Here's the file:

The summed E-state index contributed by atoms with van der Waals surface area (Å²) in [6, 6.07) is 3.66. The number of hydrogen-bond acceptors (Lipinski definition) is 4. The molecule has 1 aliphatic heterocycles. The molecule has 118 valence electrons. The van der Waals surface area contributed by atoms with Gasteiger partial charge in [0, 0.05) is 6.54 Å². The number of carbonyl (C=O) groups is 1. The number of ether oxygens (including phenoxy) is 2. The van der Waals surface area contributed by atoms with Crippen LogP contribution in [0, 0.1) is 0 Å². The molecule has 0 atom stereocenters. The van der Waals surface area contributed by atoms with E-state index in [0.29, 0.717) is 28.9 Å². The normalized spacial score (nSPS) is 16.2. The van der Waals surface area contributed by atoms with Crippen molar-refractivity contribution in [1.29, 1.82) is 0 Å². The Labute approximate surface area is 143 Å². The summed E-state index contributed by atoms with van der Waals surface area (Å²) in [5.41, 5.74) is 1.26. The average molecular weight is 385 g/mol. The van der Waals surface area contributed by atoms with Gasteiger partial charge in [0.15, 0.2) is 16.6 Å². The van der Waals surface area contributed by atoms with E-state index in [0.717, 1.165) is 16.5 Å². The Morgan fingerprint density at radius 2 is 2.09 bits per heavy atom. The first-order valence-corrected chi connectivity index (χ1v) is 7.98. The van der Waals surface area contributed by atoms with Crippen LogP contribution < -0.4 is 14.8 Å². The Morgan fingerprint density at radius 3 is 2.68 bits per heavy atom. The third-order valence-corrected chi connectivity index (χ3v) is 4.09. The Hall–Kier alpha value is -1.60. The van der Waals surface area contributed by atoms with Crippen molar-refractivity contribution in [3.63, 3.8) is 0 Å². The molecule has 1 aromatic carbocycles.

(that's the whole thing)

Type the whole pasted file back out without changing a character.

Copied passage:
The summed E-state index contributed by atoms with van der Waals surface area (Å²) in [6, 6.07) is 3.66. The number of hydrogen-bond acceptors (Lipinski definition) is 4. The molecule has 1 aliphatic heterocycles. The molecule has 118 valence electrons. The van der Waals surface area contributed by atoms with Gasteiger partial charge in [0, 0.05) is 6.54 Å². The number of carbonyl (C=O) groups is 1. The number of ether oxygens (including phenoxy) is 2. The van der Waals surface area contributed by atoms with Crippen LogP contribution in [0, 0.1) is 0 Å². The molecule has 0 atom stereocenters. The van der Waals surface area contributed by atoms with E-state index in [0.29, 0.717) is 28.9 Å². The normalized spacial score (nSPS) is 16.2. The van der Waals surface area contributed by atoms with Crippen molar-refractivity contribution in [1.29, 1.82) is 0 Å². The Labute approximate surface area is 143 Å². The summed E-state index contributed by atoms with van der Waals surface area (Å²) in [5.41, 5.74) is 1.26. The average molecular weight is 385 g/mol. The van der Waals surface area contributed by atoms with Gasteiger partial charge in [0.15, 0.2) is 16.6 Å². The van der Waals surface area contributed by atoms with E-state index in [0.717, 1.165) is 16.5 Å². The Morgan fingerprint density at radius 2 is 2.09 bits per heavy atom. The first-order valence-corrected chi connectivity index (χ1v) is 7.98. The van der Waals surface area contributed by atoms with Crippen LogP contribution < -0.4 is 14.8 Å². The Morgan fingerprint density at radius 3 is 2.68 bits per heavy atom. The third-order valence-corrected chi connectivity index (χ3v) is 4.09. The Hall–Kier alpha value is -1.60. The van der Waals surface area contributed by atoms with Crippen molar-refractivity contribution in [3.63, 3.8) is 0 Å². The molecule has 1 aromatic carbocycles.